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Finding Aid to the Henry Gerber Collection, circa 1940-1998 Coll2013.034
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Often referred to as the forefather of the United States gay movement, Henry Gerber in 1924 created the first known gay organization in the United States, the Society for Human Rights, and the first known gay publication, Friendship and Freedom. The collection consists of Henry Gerber correspondence and writings as well as biographical information written about Henry Gerber, circa 1940-1998.
Often referred to as the forefather of the United States gay movement, Henry Gerber was born in 1892 in Bavaria and moved to the United States in 1913. Gerber joined the United States armed forces in 1917 and continued on as part of the German occupation force through 1923. Becoming acquainted with the German group Bund fur Menshenrecht (Society for Human Rights), he tried to create a similar group when he returned to Chicago. Gerber signed the charter for the Society for Human Rights in 1924 and published two issues of Friendship and Freedom before being shut down by local police. Although the case was dismissed, the defense cost him his life savings, his job as a postal worker, and all materials related to the Society for Human Rights. Gerber reenlisted in the armed forces in 1927 and retired in New York City with an honorable discharge in 1945. From 1930-1939, Gerber published the periodical Contacts as a conduit for pen-pal correspondence, but also discreetly to provide a means for gay men to make connections. He also wrote articles for the 1934 publication Chanticleer defending homosexuality. Through the 1950s, Gerber worked at a distance for the Mattachine Society in New York and ONE Magazine. His life ended at the United States Soldiers' Home in Washington, D.C., in 1972.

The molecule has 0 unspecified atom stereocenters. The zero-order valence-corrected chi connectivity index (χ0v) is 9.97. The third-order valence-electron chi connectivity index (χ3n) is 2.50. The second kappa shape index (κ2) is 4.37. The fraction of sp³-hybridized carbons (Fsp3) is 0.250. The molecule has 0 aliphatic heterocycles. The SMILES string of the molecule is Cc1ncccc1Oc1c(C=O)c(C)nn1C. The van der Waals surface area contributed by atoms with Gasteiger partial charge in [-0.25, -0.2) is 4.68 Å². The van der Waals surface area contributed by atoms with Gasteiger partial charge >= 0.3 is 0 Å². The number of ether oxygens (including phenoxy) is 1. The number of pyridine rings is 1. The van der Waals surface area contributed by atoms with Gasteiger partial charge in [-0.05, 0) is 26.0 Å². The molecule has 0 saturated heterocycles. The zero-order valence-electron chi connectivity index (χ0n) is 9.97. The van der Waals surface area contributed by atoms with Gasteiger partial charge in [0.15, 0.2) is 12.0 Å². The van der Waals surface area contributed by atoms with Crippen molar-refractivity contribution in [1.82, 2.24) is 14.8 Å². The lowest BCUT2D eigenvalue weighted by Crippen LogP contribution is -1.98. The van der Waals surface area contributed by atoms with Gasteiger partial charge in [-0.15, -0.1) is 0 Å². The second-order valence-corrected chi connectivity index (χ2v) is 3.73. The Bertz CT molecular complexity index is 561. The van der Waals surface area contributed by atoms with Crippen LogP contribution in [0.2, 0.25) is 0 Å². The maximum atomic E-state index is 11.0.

0.2 linear feet. 1 archive carton
All requests for permission to publish or quote from manuscripts must be submitted in writing to the ONE Archivist. Permission for publication is given on behalf of ONE National Gay and Lesbian Archives at USC Libraries as the owner of the physical items and is not intended to include or imply permission of the copyright holder, which must also be obtained.
The collection is open to researchers. There are no access restrictions.